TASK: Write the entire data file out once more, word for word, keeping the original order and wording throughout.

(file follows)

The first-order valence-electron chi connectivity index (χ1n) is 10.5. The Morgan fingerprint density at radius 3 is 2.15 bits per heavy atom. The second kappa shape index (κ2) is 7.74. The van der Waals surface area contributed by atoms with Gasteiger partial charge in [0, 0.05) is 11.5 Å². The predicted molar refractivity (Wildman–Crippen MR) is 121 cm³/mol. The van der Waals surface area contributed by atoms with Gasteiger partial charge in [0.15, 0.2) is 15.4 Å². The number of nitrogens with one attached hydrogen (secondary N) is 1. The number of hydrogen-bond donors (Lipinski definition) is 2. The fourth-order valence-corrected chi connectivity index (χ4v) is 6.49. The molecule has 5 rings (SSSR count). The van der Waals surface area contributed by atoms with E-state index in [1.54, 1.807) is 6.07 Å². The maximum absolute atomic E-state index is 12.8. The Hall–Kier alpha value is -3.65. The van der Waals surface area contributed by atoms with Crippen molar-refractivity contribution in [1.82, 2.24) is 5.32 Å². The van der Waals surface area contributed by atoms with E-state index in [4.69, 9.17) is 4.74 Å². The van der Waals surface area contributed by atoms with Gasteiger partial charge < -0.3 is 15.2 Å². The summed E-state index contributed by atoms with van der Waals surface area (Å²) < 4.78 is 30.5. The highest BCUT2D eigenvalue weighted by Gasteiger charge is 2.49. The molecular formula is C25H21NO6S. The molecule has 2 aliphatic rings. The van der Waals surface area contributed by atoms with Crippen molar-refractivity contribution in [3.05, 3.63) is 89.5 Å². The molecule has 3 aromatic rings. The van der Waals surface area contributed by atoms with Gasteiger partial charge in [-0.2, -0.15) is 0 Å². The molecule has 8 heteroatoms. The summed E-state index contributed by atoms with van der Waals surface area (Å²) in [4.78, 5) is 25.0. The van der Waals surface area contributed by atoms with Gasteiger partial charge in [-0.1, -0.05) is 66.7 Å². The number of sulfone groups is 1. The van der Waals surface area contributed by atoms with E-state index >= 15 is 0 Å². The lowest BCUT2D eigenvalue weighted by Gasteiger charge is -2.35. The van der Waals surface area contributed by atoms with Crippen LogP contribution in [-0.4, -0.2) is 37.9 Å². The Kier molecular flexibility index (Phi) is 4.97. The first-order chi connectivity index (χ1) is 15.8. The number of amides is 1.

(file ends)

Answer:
The first-order valence-electron chi connectivity index (χ1n) is 10.5. The Morgan fingerprint density at radius 3 is 2.15 bits per heavy atom. The second kappa shape index (κ2) is 7.74. The van der Waals surface area contributed by atoms with Gasteiger partial charge in [0, 0.05) is 11.5 Å². The predicted molar refractivity (Wildman–Crippen MR) is 121 cm³/mol. The van der Waals surface area contributed by atoms with Gasteiger partial charge in [0.15, 0.2) is 15.4 Å². The number of nitrogens with one attached hydrogen (secondary N) is 1. The number of hydrogen-bond donors (Lipinski definition) is 2. The fourth-order valence-corrected chi connectivity index (χ4v) is 6.49. The molecule has 5 rings (SSSR count). The van der Waals surface area contributed by atoms with E-state index in [1.54, 1.807) is 6.07 Å². The maximum absolute atomic E-state index is 12.8. The Hall–Kier alpha value is -3.65. The van der Waals surface area contributed by atoms with Crippen molar-refractivity contribution in [1.82, 2.24) is 5.32 Å². The van der Waals surface area contributed by atoms with E-state index in [4.69, 9.17) is 4.74 Å². The van der Waals surface area contributed by atoms with Gasteiger partial charge < -0.3 is 15.2 Å². The summed E-state index contributed by atoms with van der Waals surface area (Å²) < 4.78 is 30.5. The highest BCUT2D eigenvalue weighted by Gasteiger charge is 2.49. The molecular formula is C25H21NO6S. The molecule has 2 aliphatic rings. The van der Waals surface area contributed by atoms with Crippen molar-refractivity contribution in [3.05, 3.63) is 89.5 Å². The molecule has 3 aromatic rings. The van der Waals surface area contributed by atoms with Gasteiger partial charge in [-0.2, -0.15) is 0 Å². The molecule has 8 heteroatoms. The summed E-state index contributed by atoms with van der Waals surface area (Å²) in [4.78, 5) is 25.0. The van der Waals surface area contributed by atoms with Gasteiger partial charge in [-0.1, -0.05) is 66.7 Å². The number of sulfone groups is 1. The van der Waals surface area contributed by atoms with E-state index >= 15 is 0 Å². The lowest BCUT2D eigenvalue weighted by Gasteiger charge is -2.35. The van der Waals surface area contributed by atoms with Crippen LogP contribution in [-0.4, -0.2) is 37.9 Å². The Kier molecular flexibility index (Phi) is 4.97. The first-order chi connectivity index (χ1) is 15.8. The number of amides is 1.